Home opener to test Fury FC's new attitude

The Ottawa Fury are ready to win, and it all begins with a change in attitude among the players, according to general manager Julian de Guzman.

Team hopes culture shift, player incentives will earn more wins

Fury defender and Ottawa native Jamar Dixon battles for the ball in the team's 1-0 win over Birmingham Legion FC during preseason action on March 16, 2019. (Birmingham Legion FC)


  • The Fury ended up falling 3-0 to Nashville SC in Saturday's game — their first loss of the season.

The Ottawa Fury are ready to win, and it all begins with a change in attitude among the players, according to general manager Julian de Guzman.

"It's a more positive environment," de Guzman told CBC's All In A Day on Thursday, two days before the Fury's home opener against Nashville SC at TD Place.

I think fans want to see a winning team.- Julian de Guzman, Ottawa Fury GM 

"Everyone's fighting for a position. Everyone's fighting for those minutes. Everyone's fighting for everyone to push themselves to get a win for the team," said de Guzman, who took over the GM's role just months after announcing his retirement as a player.

The Fury is going into its home opener with a win and a tie in its first two away games

The team struggled last year to break out of a win one, tie one, lose one rut last year, missing the ​United Soccer League Championship ​playoffs yet again.

To turn things around this year, de Guzman is making sure player contracts include performance incentives.

"It's the best way to really push the player to achieve those goals and targets as an individual as well as a team player," de Guzman said. "That's just the nature of this business. That's what I've gone through as a player myself, and that's what I expect for our professional players today."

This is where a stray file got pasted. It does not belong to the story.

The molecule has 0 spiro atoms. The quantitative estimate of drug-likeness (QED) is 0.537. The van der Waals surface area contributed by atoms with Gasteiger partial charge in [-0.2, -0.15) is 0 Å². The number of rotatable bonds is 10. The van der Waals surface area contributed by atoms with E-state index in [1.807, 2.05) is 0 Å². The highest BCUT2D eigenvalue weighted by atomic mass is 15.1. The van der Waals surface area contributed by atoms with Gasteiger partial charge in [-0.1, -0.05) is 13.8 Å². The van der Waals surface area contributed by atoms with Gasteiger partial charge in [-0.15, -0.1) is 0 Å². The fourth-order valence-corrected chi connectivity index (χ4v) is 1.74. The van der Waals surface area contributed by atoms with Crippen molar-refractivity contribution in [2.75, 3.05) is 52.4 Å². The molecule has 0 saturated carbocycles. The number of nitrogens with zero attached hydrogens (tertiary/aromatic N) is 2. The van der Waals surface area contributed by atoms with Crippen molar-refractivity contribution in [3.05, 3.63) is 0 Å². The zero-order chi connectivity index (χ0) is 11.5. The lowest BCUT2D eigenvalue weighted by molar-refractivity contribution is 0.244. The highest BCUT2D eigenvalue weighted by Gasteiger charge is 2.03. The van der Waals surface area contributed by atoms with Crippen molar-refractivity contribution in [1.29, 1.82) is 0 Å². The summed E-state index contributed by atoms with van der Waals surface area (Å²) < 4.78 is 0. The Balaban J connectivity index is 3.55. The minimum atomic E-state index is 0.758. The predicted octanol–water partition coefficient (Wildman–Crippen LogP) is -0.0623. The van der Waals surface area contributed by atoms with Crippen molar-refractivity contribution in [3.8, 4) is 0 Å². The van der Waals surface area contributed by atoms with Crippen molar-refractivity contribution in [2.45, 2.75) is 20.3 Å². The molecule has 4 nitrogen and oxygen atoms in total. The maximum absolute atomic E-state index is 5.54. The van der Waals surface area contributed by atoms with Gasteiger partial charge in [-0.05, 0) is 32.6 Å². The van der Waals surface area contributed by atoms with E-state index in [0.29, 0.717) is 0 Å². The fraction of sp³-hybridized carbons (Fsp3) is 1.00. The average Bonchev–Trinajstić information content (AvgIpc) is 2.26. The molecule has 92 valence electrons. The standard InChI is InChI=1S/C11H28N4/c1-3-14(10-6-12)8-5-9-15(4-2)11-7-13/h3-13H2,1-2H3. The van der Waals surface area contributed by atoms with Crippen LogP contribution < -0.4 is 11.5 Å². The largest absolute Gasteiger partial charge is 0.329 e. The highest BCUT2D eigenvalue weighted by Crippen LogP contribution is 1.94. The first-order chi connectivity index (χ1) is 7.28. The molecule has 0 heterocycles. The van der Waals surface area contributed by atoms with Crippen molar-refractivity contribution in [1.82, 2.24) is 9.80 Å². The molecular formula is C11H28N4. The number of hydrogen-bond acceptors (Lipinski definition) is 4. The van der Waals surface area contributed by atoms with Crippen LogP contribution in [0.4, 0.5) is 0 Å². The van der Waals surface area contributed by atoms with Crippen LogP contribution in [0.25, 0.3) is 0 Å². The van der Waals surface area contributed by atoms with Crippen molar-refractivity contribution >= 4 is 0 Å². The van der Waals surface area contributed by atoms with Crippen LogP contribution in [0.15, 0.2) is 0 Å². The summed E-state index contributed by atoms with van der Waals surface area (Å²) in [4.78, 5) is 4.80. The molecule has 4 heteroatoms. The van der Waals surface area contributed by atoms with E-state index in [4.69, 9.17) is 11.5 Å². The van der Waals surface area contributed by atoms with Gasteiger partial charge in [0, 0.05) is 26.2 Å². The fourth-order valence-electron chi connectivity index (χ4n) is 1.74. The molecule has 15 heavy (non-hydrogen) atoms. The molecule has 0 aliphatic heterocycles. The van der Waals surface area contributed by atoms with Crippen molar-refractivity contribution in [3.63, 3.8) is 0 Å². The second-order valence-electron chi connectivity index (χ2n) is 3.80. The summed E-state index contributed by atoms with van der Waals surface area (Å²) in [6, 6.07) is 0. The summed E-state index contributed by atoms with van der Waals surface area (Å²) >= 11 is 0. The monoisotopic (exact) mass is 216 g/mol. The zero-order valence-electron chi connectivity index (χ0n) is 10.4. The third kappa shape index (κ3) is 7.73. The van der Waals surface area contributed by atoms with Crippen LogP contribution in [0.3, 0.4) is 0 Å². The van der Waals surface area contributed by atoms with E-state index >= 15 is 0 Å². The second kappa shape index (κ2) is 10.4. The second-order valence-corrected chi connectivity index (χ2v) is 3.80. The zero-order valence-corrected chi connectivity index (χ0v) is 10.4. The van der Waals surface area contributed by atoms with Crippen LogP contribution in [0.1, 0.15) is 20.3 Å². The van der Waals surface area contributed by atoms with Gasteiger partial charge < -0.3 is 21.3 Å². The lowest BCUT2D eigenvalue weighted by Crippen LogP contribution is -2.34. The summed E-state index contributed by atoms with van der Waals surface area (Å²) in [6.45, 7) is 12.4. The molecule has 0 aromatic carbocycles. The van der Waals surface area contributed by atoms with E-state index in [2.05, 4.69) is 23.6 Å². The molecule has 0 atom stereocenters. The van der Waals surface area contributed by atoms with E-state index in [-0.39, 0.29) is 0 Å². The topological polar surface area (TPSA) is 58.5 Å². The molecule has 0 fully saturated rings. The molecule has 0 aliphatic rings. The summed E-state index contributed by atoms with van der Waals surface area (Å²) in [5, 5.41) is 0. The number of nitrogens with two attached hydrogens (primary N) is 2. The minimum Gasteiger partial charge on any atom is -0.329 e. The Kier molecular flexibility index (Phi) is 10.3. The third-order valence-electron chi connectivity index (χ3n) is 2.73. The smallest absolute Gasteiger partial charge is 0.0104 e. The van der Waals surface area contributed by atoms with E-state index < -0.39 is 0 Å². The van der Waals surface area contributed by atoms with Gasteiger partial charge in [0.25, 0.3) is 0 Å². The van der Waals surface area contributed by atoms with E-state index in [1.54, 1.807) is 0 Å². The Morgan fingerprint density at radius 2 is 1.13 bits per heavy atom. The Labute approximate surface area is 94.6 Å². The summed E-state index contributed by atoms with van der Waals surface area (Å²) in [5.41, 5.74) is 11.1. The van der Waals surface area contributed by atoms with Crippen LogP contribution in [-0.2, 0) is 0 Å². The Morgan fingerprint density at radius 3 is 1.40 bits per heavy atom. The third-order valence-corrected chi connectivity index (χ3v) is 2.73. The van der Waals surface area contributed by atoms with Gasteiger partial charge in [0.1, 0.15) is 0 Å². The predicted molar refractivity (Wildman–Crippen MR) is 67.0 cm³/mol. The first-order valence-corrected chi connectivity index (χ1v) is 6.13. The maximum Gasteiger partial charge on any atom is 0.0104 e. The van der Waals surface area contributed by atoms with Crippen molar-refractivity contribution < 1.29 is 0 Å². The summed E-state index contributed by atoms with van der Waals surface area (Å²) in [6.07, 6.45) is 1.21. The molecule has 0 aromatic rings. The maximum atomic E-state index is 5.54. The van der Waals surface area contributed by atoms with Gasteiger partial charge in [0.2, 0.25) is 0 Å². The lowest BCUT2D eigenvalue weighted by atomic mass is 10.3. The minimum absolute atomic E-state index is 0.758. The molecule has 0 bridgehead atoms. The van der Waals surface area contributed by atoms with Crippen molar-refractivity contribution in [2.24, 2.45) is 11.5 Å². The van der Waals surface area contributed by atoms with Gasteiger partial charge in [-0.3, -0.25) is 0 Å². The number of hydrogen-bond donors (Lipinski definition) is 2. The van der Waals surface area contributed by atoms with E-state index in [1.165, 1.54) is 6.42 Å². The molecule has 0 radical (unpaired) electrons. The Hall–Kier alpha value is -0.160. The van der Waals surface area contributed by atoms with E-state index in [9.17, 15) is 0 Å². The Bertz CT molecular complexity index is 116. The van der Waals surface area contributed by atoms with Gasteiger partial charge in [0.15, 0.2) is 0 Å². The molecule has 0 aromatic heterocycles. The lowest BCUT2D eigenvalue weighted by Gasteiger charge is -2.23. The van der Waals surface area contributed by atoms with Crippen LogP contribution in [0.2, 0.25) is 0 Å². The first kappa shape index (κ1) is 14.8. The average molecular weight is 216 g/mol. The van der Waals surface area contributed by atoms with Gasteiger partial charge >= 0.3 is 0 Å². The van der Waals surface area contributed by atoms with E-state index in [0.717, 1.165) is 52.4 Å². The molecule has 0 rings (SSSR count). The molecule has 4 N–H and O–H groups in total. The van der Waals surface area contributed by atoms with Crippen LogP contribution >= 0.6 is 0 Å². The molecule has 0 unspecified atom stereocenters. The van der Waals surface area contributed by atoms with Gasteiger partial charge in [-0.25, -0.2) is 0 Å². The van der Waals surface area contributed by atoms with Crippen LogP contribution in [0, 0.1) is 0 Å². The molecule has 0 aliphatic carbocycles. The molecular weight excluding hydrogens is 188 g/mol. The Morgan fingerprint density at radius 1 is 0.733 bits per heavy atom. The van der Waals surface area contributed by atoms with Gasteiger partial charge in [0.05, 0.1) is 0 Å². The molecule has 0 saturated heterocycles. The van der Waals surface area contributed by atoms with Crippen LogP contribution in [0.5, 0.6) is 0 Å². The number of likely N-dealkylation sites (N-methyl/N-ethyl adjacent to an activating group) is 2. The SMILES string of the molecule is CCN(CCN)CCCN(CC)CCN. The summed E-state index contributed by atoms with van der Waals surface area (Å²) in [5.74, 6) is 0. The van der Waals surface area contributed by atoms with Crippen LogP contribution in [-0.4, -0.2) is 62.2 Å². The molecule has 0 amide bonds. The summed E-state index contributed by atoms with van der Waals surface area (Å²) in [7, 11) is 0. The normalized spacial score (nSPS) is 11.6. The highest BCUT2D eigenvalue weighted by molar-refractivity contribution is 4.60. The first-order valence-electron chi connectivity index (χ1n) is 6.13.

Julian de Guzman speaks to reporters at TD Place on Aug. 25, 2017, ahead of his first home game as interim head coach and general manager of Ottawa Fury FC. He officially assumed the GM role later that year. (Matthew Kupfer/CBC)

A culture shift

According to head coach Nicola Popovic, those incentives complement the culture shift he's worked to implement in the locker room since being brought on in December 2017.

Popovic said the strategy is based on core values that highlight discipline and responsibility.

"If you take care of [those values] every day, you come to a moment and then you have a strong culture and then you can even think more about the way you're going to play," he said.

While the team showed flashes of success last year, it suffered a slow start. Then there was the off-season drama brought about when CONCACAF, the sport's governing body in the Americas, tried to force the Fury into the new Canadian Premier League.

Popovic admitted the kerfuffle cost the team three potential players who were close to signing, but were scared off by the uncertaintly.

"I think we have 80 per cent of the players we wanted," he said. "Even with these difficulties, we were able to bring in a big part of the names we were wanting to bring in."

Wins draw fans

De Guzman believes more consistent winning will draw more fans to TD Place.

"Right now it's just a matter of getting results, becoming a successful team, and continuing to entertain the fans on a regular basis at home," he said. "I think fans want to see a winning team."

Last season, fans didn't see many wins at home, nor many goals: the team has been scoreless at TD Place since August 15, a statistic Popovic acknowledges is unacceptable.

"The more quality you have in front, the more goals you're going to score, and we're focused on that part," he said. "Our offensive line has much more quality than last year."

Nashville SC is undergoing a major transformation of its own: the team will join Major League Soccer next season.


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